3. Women should keep an updated medication list with them at all times (I recommend keeping one in your purse or wallet) and know why they are taking each medication. Being well-informed about your health is empowering and allows you to take control of your health instead of your letting your health control you.

What do you wish you could do for your patients?

I would really enjoy starting a prenatal class for our patients who are pregnant. I think meeting with a pharmacist throughout their pregnancies would be extremely beneficial. I think my patients would like the support system that could be formed through this class. I would want to bring in other healthcare professionals, such as nurses and dieticians, who could support my patients.

About the Expert: Dr. Veronica Vernon, PharmD, BCPS, BCACP is a board-certified pharmacist practicing at the Richard L. Roudebush Veterans Affairs L Medical Center in Indianapolis, Indiana. She is also an Adjunct Assistant Professor of Pharmacy Practice at Butler University.  Dr. Vernon is a North American Menopause Society (NAMS) Certified Menopause Practitioner.  Female veterans who would like to make an appointment with Dr. Vernon should call (317)988-4917. 

Radio Interview About Pharmacists & Birth Control

Last week, I had the pleasure of being interviewed for a radio program about the different areas where pharmacists provide clinical services.  The host of Health Update Radio, Dr. Gerry Graf, is a retired pharmacist himself and was very interested in pharmacist roles with family planning and birth control.  The program aired live last Monday, September 5, 2014.  The portion of the show where I am interviewed can be found in the video clip below.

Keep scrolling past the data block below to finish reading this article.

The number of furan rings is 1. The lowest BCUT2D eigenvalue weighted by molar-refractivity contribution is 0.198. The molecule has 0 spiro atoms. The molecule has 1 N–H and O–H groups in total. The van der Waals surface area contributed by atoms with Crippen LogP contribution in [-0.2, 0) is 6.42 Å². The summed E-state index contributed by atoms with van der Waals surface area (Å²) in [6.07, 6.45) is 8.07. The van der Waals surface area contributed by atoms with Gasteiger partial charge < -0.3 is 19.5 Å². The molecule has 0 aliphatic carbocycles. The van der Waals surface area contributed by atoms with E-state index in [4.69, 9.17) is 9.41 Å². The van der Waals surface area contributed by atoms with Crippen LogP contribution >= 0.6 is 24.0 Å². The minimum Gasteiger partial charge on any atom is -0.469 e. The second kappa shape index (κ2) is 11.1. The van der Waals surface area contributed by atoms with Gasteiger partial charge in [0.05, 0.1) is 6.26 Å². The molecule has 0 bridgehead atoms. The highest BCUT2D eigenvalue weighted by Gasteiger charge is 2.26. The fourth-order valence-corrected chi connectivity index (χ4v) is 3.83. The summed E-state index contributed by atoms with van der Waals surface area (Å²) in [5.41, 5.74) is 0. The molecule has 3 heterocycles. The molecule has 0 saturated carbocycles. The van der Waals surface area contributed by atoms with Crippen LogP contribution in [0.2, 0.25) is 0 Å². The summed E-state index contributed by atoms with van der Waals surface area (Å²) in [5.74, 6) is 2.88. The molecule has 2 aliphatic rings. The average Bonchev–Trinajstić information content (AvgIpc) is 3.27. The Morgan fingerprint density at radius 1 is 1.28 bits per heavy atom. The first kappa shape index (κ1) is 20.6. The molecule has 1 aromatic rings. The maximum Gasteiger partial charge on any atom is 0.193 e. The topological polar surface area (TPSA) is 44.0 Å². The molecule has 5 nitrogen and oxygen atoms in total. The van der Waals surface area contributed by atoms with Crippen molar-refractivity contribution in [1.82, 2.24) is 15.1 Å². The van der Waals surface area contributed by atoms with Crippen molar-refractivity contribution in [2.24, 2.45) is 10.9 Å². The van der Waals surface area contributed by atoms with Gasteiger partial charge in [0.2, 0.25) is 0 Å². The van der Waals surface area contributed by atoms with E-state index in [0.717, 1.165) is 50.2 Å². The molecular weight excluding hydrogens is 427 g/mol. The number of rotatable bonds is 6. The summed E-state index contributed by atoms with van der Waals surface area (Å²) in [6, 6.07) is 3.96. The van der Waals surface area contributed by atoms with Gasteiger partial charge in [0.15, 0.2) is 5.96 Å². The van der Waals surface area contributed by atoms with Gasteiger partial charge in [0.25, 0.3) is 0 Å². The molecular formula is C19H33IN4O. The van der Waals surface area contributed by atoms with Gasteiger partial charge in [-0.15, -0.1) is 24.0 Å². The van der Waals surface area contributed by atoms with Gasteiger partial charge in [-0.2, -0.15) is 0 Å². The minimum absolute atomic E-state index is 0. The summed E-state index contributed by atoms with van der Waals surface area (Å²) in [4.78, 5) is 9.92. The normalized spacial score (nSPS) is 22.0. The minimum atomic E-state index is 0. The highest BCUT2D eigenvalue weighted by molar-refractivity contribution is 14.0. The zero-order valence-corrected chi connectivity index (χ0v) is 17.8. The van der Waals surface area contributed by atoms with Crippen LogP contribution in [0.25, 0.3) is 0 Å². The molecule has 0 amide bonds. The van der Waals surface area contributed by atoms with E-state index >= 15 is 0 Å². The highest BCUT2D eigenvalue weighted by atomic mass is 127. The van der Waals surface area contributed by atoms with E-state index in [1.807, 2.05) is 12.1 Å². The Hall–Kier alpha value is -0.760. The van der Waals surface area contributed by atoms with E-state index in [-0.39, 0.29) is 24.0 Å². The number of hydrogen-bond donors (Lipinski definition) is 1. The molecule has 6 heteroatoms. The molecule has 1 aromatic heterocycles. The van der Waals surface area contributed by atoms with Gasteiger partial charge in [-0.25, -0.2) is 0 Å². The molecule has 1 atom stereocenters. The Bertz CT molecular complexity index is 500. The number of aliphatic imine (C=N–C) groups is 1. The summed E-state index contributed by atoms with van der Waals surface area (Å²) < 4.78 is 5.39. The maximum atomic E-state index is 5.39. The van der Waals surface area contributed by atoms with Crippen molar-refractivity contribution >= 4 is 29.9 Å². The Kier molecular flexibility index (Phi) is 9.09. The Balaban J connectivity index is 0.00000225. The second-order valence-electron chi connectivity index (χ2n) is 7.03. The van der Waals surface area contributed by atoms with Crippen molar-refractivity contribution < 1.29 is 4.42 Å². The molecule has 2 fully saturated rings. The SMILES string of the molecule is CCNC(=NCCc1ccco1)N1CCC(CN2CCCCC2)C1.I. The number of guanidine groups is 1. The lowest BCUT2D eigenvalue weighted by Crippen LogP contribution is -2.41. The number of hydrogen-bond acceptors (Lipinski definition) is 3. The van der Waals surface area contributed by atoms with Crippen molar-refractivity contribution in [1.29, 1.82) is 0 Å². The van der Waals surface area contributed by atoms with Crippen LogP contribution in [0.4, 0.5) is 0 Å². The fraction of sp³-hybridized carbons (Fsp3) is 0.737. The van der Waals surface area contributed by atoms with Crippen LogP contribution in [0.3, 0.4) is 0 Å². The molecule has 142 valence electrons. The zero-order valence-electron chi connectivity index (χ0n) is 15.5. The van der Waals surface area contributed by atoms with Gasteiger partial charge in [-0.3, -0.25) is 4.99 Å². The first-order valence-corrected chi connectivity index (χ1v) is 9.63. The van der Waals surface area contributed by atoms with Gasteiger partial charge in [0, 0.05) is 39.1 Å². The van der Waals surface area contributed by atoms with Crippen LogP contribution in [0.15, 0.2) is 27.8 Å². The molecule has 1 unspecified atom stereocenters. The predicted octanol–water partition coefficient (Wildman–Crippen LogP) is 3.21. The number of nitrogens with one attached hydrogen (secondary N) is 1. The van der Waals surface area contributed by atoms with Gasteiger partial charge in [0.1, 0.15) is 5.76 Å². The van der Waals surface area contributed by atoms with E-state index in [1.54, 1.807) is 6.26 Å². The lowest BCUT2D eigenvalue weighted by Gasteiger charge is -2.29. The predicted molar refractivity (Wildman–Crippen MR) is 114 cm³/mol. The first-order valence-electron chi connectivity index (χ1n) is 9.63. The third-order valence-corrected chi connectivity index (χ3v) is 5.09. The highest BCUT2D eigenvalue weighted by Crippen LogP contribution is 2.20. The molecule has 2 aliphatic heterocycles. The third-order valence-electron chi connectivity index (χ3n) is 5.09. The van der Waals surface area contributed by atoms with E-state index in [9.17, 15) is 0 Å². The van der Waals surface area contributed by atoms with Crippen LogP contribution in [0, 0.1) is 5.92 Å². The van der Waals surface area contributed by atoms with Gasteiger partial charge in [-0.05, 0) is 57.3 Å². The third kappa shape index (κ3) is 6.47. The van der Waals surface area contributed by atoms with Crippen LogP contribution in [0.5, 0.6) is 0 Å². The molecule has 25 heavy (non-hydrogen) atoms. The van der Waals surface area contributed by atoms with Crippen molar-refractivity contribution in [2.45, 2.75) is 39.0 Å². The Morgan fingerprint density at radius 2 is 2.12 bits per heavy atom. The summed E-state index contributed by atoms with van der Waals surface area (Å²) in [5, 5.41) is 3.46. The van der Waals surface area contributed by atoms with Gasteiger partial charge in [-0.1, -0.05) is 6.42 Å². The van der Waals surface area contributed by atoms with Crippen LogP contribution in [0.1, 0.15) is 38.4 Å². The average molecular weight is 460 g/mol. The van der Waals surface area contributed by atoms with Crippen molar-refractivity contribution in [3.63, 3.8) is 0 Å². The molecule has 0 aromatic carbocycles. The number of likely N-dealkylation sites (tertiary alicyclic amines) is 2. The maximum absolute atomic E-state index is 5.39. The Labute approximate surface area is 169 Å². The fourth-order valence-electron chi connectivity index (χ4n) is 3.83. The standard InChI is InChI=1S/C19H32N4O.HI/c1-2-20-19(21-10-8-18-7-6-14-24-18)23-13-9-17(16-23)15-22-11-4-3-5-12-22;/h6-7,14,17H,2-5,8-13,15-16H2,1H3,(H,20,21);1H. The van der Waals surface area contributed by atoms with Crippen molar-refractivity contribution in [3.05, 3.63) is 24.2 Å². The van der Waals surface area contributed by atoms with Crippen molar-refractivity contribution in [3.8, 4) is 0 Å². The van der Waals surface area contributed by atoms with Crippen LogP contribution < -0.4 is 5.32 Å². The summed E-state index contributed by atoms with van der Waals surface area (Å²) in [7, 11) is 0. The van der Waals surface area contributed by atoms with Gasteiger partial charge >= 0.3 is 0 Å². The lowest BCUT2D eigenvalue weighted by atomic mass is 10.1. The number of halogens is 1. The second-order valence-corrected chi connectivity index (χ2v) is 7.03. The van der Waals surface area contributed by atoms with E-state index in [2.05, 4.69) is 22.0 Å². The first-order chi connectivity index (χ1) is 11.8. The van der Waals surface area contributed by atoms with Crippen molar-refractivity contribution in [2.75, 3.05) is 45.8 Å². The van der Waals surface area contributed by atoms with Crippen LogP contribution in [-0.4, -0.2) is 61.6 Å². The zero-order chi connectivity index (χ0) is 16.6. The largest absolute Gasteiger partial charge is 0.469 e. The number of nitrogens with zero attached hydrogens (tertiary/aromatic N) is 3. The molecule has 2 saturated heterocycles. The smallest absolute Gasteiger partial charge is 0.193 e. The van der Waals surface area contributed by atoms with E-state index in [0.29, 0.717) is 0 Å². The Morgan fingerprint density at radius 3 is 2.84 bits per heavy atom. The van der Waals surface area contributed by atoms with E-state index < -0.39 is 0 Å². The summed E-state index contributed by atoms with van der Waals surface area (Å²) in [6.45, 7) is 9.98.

We talk about why family planning is important for women of all ages from menarche (when a young woman begins menstruating) to menopause.  Some of the topics we discussed include all the different methods of birth control, considerations in women with medical conditions, access and privacy in pharmacies, and contraceptive coverage under the Affordable Care Act and Hobby Lobby decision.

You can access the full program featuring Drs. Steven Atallah and David Ha discussing their roles in trauma care and infectious diseases care on the WS Radio website.

Should You REALLY Be Worried About All Those Birth Control Risks?

Hesitant to start birth control because of side effects? Or worried about long-term effects after years of use? This interview with physician experts gives you practical answers to some of those questions.

Remember there are many birth control options and your health care provider can help you find one that fits your needs.

GR Mail

Before you panic, read what the experts have to say.


If you’ve ever leafed through the packet of prescribing information that comes with your birth control, you were probably thoroughly terrified. It’s about as scary as those television commercials that ask if anyone you know has died while taking a certain form of contraception.

It’s true that some health risks have been associated with birth control, but it’s also a fact that hormonal contraception is a safe and effective way to prevent pregnancy, as well as help with a host of other health issues—like alleviating PCOS and endometriosis, calming PMS and acne, and even lowering your risk of ovarian cancer.

So to find out how worried you should really be about these scary health risks, we reached out to three experts: Mary Jane Minkin, M.D., clinical professor of obstestrics and gynecology at Yale School of Medicine; practicing ob-gyn Alyssa Dweck…